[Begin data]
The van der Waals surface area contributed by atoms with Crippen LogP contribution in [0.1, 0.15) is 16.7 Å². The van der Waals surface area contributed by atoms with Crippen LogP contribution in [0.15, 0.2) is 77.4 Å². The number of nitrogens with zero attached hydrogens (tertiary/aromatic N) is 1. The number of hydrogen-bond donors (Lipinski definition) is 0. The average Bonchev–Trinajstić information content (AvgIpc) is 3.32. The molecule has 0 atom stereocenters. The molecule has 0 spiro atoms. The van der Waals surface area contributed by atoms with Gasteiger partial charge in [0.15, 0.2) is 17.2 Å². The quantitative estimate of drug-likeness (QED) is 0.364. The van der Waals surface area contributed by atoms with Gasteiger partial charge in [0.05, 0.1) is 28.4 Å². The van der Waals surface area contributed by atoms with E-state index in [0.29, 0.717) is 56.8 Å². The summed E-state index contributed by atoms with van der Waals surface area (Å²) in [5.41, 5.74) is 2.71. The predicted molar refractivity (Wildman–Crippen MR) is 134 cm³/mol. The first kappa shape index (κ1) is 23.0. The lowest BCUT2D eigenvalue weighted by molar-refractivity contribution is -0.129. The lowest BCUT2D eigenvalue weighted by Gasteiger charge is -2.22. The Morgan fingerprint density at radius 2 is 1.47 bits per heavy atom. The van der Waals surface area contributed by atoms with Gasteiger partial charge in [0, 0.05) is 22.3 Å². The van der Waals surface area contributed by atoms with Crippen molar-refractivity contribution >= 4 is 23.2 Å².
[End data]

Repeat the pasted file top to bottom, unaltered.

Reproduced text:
The van der Waals surface area contributed by atoms with Crippen LogP contribution in [0.1, 0.15) is 16.7 Å². The van der Waals surface area contributed by atoms with Crippen LogP contribution in [0.15, 0.2) is 77.4 Å². The number of nitrogens with zero attached hydrogens (tertiary/aromatic N) is 1. The number of hydrogen-bond donors (Lipinski definition) is 0. The average Bonchev–Trinajstić information content (AvgIpc) is 3.32. The molecule has 0 atom stereocenters. The molecule has 0 spiro atoms. The van der Waals surface area contributed by atoms with Gasteiger partial charge in [0.15, 0.2) is 17.2 Å². The quantitative estimate of drug-likeness (QED) is 0.364. The van der Waals surface area contributed by atoms with Gasteiger partial charge in [0.05, 0.1) is 28.4 Å². The van der Waals surface area contributed by atoms with E-state index in [0.29, 0.717) is 56.8 Å². The summed E-state index contributed by atoms with van der Waals surface area (Å²) in [5.41, 5.74) is 2.71. The predicted molar refractivity (Wildman–Crippen MR) is 134 cm³/mol. The first kappa shape index (κ1) is 23.0. The lowest BCUT2D eigenvalue weighted by molar-refractivity contribution is -0.129. The lowest BCUT2D eigenvalue weighted by Gasteiger charge is -2.22. The Morgan fingerprint density at radius 2 is 1.47 bits per heavy atom. The van der Waals surface area contributed by atoms with Gasteiger partial charge in [0, 0.05) is 22.3 Å². The van der Waals surface area contributed by atoms with Crippen molar-refractivity contribution >= 4 is 23.2 Å².